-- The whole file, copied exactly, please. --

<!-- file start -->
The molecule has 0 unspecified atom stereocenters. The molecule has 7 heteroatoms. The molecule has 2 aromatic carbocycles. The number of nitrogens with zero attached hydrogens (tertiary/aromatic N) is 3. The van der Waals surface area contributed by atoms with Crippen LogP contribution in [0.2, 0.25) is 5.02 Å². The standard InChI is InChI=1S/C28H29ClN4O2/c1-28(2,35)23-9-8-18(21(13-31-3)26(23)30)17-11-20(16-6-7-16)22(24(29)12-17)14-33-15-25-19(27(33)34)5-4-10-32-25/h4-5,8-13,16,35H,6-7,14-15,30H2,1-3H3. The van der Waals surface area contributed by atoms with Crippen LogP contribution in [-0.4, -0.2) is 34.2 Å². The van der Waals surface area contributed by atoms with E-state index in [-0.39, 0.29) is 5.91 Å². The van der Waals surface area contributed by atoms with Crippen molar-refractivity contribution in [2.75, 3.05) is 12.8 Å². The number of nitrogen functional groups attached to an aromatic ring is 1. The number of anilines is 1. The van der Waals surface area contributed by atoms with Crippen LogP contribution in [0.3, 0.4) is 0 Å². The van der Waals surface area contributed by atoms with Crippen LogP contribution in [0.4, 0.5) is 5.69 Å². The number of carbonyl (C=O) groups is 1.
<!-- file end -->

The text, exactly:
The molecule has 0 unspecified atom stereocenters. The molecule has 7 heteroatoms. The molecule has 2 aromatic carbocycles. The number of nitrogens with zero attached hydrogens (tertiary/aromatic N) is 3. The van der Waals surface area contributed by atoms with Crippen LogP contribution in [0.2, 0.25) is 5.02 Å². The standard InChI is InChI=1S/C28H29ClN4O2/c1-28(2,35)23-9-8-18(21(13-31-3)26(23)30)17-11-20(16-6-7-16)22(24(29)12-17)14-33-15-25-19(27(33)34)5-4-10-32-25/h4-5,8-13,16,35H,6-7,14-15,30H2,1-3H3. The van der Waals surface area contributed by atoms with Crippen LogP contribution in [-0.4, -0.2) is 34.2 Å². The van der Waals surface area contributed by atoms with E-state index in [-0.39, 0.29) is 5.91 Å². The van der Waals surface area contributed by atoms with Crippen molar-refractivity contribution in [2.75, 3.05) is 12.8 Å². The number of nitrogen functional groups attached to an aromatic ring is 1. The number of anilines is 1. The van der Waals surface area contributed by atoms with Crippen LogP contribution in [0.3, 0.4) is 0 Å². The van der Waals surface area contributed by atoms with Crippen LogP contribution in [0.4, 0.5) is 5.69 Å². The number of carbonyl (C=O) groups is 1.